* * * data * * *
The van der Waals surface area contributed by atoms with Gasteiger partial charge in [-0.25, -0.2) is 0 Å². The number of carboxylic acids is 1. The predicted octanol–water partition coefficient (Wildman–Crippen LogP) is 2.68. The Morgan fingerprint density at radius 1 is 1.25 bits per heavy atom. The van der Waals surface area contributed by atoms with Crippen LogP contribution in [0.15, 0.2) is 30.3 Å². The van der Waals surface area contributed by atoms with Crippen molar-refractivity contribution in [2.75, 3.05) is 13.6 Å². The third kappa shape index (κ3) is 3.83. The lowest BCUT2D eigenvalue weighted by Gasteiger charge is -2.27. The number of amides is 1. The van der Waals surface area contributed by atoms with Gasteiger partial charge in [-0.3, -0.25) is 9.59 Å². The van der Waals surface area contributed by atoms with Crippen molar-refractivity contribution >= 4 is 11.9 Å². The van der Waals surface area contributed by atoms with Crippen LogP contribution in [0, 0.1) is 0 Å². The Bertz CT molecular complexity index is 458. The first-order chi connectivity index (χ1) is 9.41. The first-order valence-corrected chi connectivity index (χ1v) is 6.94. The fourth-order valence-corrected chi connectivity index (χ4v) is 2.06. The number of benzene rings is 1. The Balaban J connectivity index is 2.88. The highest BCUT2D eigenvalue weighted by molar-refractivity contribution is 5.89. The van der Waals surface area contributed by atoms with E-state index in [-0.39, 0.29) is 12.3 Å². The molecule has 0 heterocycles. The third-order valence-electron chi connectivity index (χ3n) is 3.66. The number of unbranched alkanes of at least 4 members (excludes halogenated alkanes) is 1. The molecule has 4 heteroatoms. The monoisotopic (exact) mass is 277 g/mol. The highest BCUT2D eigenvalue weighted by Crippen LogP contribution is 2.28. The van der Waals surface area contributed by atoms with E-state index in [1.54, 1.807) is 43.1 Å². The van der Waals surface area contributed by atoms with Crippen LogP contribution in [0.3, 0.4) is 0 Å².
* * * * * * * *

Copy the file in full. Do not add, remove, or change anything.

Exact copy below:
The van der Waals surface area contributed by atoms with Gasteiger partial charge in [-0.25, -0.2) is 0 Å². The number of carboxylic acids is 1. The predicted octanol–water partition coefficient (Wildman–Crippen LogP) is 2.68. The Morgan fingerprint density at radius 1 is 1.25 bits per heavy atom. The van der Waals surface area contributed by atoms with Crippen LogP contribution in [0.15, 0.2) is 30.3 Å². The van der Waals surface area contributed by atoms with Crippen molar-refractivity contribution in [2.75, 3.05) is 13.6 Å². The third kappa shape index (κ3) is 3.83. The lowest BCUT2D eigenvalue weighted by Gasteiger charge is -2.27. The number of amides is 1. The van der Waals surface area contributed by atoms with Gasteiger partial charge in [-0.3, -0.25) is 9.59 Å². The van der Waals surface area contributed by atoms with Crippen molar-refractivity contribution >= 4 is 11.9 Å². The van der Waals surface area contributed by atoms with Crippen LogP contribution in [0, 0.1) is 0 Å². The Bertz CT molecular complexity index is 458. The first-order chi connectivity index (χ1) is 9.41. The first-order valence-corrected chi connectivity index (χ1v) is 6.94. The fourth-order valence-corrected chi connectivity index (χ4v) is 2.06. The number of benzene rings is 1. The Balaban J connectivity index is 2.88. The highest BCUT2D eigenvalue weighted by molar-refractivity contribution is 5.89. The van der Waals surface area contributed by atoms with E-state index in [-0.39, 0.29) is 12.3 Å². The molecule has 0 heterocycles. The third-order valence-electron chi connectivity index (χ3n) is 3.66. The number of unbranched alkanes of at least 4 members (excludes halogenated alkanes) is 1. The molecule has 4 heteroatoms. The monoisotopic (exact) mass is 277 g/mol. The highest BCUT2D eigenvalue weighted by Crippen LogP contribution is 2.28. The van der Waals surface area contributed by atoms with E-state index in [1.54, 1.807) is 43.1 Å². The van der Waals surface area contributed by atoms with Crippen LogP contribution in [0.3, 0.4) is 0 Å².